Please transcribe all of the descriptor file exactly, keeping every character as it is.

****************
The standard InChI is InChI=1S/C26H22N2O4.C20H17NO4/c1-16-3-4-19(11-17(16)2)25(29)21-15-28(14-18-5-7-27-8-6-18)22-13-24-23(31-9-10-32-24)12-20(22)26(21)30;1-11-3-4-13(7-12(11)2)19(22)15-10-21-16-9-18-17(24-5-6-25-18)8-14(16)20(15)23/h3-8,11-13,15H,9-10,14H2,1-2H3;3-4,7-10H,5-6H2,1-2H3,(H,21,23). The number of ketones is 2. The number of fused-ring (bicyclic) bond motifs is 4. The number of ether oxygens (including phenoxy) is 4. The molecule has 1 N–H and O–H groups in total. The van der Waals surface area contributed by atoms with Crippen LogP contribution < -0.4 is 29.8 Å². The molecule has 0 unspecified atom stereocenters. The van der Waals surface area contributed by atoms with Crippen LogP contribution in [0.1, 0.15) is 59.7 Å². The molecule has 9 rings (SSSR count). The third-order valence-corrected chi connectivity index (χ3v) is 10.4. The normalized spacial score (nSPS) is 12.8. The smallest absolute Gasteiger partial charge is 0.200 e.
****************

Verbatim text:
The standard InChI is InChI=1S/C26H22N2O4.C20H17NO4/c1-16-3-4-19(11-17(16)2)25(29)21-15-28(14-18-5-7-27-8-6-18)22-13-24-23(31-9-10-32-24)12-20(22)26(21)30;1-11-3-4-13(7-12(11)2)19(22)15-10-21-16-9-18-17(24-5-6-25-18)8-14(16)20(15)23/h3-8,11-13,15H,9-10,14H2,1-2H3;3-4,7-10H,5-6H2,1-2H3,(H,21,23). The number of ketones is 2. The number of fused-ring (bicyclic) bond motifs is 4. The number of ether oxygens (including phenoxy) is 4. The molecule has 1 N–H and O–H groups in total. The van der Waals surface area contributed by atoms with Crippen LogP contribution < -0.4 is 29.8 Å². The molecule has 0 unspecified atom stereocenters. The van der Waals surface area contributed by atoms with Crippen LogP contribution in [0.1, 0.15) is 59.7 Å². The molecule has 9 rings (SSSR count). The third-order valence-corrected chi connectivity index (χ3v) is 10.4. The normalized spacial score (nSPS) is 12.8. The smallest absolute Gasteiger partial charge is 0.200 e.